Using good intonation when reading aloud in the PTE test is essential, so here are some notes about how punctuation can help you demonstrate good intonation. Make sure you have read the basic information about this question type before you begin!
It’s not common, but if you have a text with an exclamation mark, this should have a high or rising intonation.
Hyphenated words are read a little faster (company oriented > company-oriented)
A clause (information wrapped in commas that is not required for the grammar of the sentence) generally has a slightly lower volume and a different intonation (often deeper). For example: James, who is a friend of mine, has just passed his PTE test.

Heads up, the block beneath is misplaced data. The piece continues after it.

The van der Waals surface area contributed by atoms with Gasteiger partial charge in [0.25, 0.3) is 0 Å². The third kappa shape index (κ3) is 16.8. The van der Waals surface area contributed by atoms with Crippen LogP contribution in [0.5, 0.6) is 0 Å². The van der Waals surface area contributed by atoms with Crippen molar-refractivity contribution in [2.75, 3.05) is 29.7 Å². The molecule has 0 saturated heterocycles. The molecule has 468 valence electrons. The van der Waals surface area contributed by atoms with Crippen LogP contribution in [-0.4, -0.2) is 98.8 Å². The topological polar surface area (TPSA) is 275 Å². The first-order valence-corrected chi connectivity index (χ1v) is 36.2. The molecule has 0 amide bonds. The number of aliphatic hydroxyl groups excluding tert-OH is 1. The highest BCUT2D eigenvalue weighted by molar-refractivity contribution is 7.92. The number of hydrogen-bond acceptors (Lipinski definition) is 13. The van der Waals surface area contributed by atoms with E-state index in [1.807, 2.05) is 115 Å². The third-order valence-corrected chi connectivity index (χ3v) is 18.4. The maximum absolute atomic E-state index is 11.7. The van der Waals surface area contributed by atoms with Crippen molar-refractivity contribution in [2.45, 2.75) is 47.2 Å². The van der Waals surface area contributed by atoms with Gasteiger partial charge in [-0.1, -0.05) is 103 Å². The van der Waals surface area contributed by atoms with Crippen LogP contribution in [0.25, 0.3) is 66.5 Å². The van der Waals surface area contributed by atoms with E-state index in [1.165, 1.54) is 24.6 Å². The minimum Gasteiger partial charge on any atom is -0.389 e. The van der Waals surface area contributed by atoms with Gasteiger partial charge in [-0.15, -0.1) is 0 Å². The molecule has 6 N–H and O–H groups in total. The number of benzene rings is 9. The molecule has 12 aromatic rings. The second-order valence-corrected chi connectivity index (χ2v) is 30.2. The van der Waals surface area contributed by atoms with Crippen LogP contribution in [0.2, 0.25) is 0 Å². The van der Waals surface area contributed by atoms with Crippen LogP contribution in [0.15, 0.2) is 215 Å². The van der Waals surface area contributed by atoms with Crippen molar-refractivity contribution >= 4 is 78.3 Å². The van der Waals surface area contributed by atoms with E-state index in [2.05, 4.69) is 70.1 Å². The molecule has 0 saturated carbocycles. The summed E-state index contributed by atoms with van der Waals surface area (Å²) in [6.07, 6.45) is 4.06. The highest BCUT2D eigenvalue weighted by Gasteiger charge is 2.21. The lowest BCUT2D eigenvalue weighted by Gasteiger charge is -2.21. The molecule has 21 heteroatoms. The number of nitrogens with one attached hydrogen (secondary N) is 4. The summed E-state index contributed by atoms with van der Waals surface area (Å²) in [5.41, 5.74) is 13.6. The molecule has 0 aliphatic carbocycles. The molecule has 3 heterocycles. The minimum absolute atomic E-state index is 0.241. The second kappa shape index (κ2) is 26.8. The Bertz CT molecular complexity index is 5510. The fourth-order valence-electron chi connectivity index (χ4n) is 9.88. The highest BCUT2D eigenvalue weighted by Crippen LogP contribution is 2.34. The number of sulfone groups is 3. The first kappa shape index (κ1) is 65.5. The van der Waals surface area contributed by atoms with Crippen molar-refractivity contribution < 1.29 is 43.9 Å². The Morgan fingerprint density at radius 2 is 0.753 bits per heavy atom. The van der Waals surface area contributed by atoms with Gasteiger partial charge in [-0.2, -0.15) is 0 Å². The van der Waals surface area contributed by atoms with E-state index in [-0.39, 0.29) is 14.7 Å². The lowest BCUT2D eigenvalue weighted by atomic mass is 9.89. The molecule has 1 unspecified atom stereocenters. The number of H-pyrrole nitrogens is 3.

Lists often have a repeated intonation until the last in the list, which has a falling intonation. For example: ‘Some people are unable to work even if they want to, often as a result of local opportunities, lack of training, disabilities and transport concerns.’
Good intonation when reading aloud in the PTE test takes practice, so make sure to focus on the way people speak English just as much as what they are saying! One way that you can improve your intonation is to listen to a short recording (about 10 seconds), repeat what you hear (recording it on a mobile phone) and then compare the original recording and your response.